Pressure Wave Transmission in a Fluid Contained in a Plastically Deforming Pipe

[+] Author and Article Information
G. L. Fox

Westinghouse Hanford Co., Richland, Wash.

D. D. Stepnewski

Reactor Safety Section, Westinghouse Hanford Co., Richland, Wash.

J. Pressure Vessel Technol 96(4), 258-262 (Nov 01, 1974) (5 pages) doi:10.1115/1.3454178 History: Received March 25, 1974; Online October 25, 2010


The transmission of high pressure pulses through piping loops such as reactor cooling systems is usually studied with water hammer analysis techniques. Conventional wave analysis includes only elastic pipe wall deformation. However, plastic deformation of the pipe wall is effective in reducing the magnitude of transmitted pressure waves if the pressure is of sufficient magnitude to cause plastic yielding. This effect can be treated using a one-dimensional dynamic analysis by noting the similarity between the equations describing pressure wave induced plastic deformation in a solid bar and wave transmission causing plastic strain in a fluid filled pipe. The results of the analysis show that at fluid pressures less than the pipe yield pressure, waves are transmitted at elastic wave velocity; however, at pressures which exceed the pipe yield point, wave velocities are substantially reduced and the waves are dispersed. These results demonstrate that plastic deformation from transient pressure loading is limited to a relatively short length of piping near the source of the pressure pulse. The significance of this behavior with respect to reactor cooling systems is that pressures above those causing yield are not transmitted to primary loop components such as pumps and heat exchangers. The theoretical results are compared with experimental tests and show reasonable agreement.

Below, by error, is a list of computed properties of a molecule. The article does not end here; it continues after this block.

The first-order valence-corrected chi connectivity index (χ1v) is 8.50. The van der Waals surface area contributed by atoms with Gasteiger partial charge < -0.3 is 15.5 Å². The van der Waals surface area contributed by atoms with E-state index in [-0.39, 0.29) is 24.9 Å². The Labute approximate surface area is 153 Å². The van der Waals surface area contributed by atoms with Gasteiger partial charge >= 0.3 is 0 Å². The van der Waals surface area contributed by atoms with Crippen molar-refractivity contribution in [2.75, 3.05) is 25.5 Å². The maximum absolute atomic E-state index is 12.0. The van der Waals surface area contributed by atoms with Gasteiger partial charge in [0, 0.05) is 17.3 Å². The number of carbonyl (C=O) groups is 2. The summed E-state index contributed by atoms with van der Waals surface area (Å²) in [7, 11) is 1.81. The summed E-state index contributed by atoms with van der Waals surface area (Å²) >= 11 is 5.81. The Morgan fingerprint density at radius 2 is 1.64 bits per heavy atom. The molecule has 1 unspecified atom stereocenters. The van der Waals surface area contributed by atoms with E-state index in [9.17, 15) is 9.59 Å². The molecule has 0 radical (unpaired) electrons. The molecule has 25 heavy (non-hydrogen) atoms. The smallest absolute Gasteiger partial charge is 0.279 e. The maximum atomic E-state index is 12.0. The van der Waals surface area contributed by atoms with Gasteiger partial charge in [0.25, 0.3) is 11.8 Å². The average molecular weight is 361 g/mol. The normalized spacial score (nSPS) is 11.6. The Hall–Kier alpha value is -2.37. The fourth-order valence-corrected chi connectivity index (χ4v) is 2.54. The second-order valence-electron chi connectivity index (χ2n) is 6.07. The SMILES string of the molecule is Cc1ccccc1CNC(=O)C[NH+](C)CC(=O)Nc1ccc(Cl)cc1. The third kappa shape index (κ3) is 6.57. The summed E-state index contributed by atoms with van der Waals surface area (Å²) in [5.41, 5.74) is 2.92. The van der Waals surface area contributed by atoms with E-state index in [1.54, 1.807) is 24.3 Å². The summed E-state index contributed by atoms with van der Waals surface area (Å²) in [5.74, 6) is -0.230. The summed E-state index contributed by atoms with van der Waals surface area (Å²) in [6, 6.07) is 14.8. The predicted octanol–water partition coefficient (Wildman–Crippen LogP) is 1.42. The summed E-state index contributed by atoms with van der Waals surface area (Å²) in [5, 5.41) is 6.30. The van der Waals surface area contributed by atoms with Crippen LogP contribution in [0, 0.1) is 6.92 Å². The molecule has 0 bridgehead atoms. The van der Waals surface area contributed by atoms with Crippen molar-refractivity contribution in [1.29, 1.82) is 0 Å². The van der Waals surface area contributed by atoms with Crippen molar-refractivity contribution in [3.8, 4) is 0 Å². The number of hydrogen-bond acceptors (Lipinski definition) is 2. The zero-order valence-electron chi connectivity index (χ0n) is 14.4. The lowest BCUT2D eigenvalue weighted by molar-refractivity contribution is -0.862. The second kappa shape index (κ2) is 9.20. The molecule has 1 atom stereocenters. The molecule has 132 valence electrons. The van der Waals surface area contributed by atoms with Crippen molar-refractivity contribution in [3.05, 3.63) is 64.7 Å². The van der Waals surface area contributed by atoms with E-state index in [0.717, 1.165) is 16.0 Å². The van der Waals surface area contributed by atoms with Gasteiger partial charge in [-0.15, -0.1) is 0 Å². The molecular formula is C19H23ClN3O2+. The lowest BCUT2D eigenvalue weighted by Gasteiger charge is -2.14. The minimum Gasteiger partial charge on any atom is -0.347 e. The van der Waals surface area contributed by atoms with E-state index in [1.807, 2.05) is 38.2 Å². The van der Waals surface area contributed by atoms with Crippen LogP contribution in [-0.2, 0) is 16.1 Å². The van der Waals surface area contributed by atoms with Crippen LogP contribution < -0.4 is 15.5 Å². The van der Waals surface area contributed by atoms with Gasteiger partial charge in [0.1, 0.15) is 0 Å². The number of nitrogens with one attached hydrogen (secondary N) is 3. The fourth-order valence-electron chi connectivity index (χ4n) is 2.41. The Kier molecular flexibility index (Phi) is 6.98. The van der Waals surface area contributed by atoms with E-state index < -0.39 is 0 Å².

Copyright © 1974 by ASME
Your Session has timed out. Please sign back in to continue.






Some tools below are only available to our subscribers or users with an online account.

Related Content

Customize your page view by dragging and repositioning the boxes below.

Related Journal Articles
Related eBook Content
Topic Collections

Sorry! You do not have access to this content. For assistance or to subscribe, please contact us:

  • TELEPHONE: 1-800-843-2763 (Toll-free in the USA)
  • EMAIL: asmedigitalcollection@asme.org
Sign In